HeartWare International ($HTWR) has reached another huge milestone in developing its ventricular assist system for patients with end-stage heart failure, finishing enrollment in a pivotal U.S. clinical study testing the device as a destination therapy. That's more good news for the Framingham, MA and Sydney-based outfit, barely two weeks after gaining the support of an FDA panel of experts that essentially recommended premarket approval to use it for another indication: as a Bridge-to-Transplant device.
HeartWare completed enrollment for ENDURANCE, a pivotal, 450-patient "destination therapy" clinical trial. And it's a testament to how complex device clinical trials can be. Fifty U.S. hospitals took part in the non-inferiority study, and qualifying patients had end-stage heart failure for which standard treatments have failed. Those patients also were ineligible for a heart transplant.
Trial organizers randomly selected patients in a 2-1 ratio to receive either HeartWare's product or an LVAD made by a competitor already approved by the FDA as a destination therapy. The primary endpoint goal here is survival at two years with the original implant device without a disabling stroke. And patients with the HeartWare implant will be followed up to that two-year point, with additional monitoring for up to 5 years after the implant.
Such studies and their long-term collection of data can be important for devices in the approval process. For example, the FDA often requires post-marketing monitoring once it approves a device, and a company's initiative in engineering its pivotal clinical trial for long-term monitoring and collection of data involving safety and effectiveness can be key. (Of course, the device already has its CE Mark approval in Europe.)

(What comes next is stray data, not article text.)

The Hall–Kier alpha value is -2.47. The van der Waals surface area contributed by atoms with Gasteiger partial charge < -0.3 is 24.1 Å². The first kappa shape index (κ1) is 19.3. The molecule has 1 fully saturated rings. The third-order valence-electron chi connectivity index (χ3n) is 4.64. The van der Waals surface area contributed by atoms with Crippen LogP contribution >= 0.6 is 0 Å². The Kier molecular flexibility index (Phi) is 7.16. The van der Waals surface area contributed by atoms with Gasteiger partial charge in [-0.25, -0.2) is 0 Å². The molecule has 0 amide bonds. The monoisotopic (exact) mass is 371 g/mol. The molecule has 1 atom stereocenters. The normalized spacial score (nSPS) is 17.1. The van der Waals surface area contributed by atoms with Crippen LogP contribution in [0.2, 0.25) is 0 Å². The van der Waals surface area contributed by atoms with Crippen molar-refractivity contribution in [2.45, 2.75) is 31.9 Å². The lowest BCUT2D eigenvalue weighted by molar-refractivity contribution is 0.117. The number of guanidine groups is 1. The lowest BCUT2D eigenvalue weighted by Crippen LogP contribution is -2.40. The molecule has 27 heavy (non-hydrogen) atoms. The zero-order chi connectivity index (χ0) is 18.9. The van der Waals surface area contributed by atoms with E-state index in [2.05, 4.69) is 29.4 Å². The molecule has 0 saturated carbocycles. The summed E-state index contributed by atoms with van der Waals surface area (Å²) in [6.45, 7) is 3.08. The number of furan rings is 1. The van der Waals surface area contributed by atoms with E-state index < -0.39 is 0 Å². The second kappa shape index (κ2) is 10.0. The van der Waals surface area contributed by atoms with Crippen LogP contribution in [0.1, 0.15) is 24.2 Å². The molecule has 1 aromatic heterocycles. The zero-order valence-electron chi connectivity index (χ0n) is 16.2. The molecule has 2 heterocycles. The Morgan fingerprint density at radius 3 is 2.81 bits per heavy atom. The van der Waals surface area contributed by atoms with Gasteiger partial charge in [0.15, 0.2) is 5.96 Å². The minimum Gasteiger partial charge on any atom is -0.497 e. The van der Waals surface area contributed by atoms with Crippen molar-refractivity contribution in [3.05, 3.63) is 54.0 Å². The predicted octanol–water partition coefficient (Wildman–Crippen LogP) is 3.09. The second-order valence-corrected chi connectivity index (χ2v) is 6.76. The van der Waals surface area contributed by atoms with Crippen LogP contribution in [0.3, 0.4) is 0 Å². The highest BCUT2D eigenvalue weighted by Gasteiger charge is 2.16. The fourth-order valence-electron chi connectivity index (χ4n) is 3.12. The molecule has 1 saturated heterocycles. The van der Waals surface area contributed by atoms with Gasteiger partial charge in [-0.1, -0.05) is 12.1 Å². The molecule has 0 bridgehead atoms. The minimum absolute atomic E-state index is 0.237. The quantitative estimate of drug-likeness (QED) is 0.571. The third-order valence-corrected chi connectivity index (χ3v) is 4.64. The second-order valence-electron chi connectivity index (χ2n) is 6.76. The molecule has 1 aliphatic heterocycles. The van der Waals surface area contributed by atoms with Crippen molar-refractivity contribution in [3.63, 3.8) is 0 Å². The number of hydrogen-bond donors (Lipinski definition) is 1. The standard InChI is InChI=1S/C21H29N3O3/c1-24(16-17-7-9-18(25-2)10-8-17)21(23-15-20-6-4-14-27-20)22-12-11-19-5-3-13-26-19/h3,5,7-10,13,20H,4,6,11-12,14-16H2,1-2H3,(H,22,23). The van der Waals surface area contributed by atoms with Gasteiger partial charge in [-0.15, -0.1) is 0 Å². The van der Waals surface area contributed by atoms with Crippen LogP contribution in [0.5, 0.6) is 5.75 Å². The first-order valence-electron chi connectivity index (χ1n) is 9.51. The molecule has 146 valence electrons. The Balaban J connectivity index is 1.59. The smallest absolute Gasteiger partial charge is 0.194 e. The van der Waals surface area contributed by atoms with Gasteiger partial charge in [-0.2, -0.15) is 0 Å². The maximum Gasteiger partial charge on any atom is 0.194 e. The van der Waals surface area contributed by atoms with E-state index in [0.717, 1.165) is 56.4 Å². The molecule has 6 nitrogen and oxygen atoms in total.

On April 25, the FDA's Circulatory System Devices Advisory Committee voted by a large margin that the benefits of HeartWare's ventricular assist system outweighed any risks in using the device as a bridge to heart transplant for patients with end-stage heart failure. Regulators don't have to follow the panel's recommendation but they usually do. HeartWare's device is considered precedent setting, by the way, because it is implanted next to the heart and its use doesn't call for abdominal surgery typically needed for competing products.
- here's the release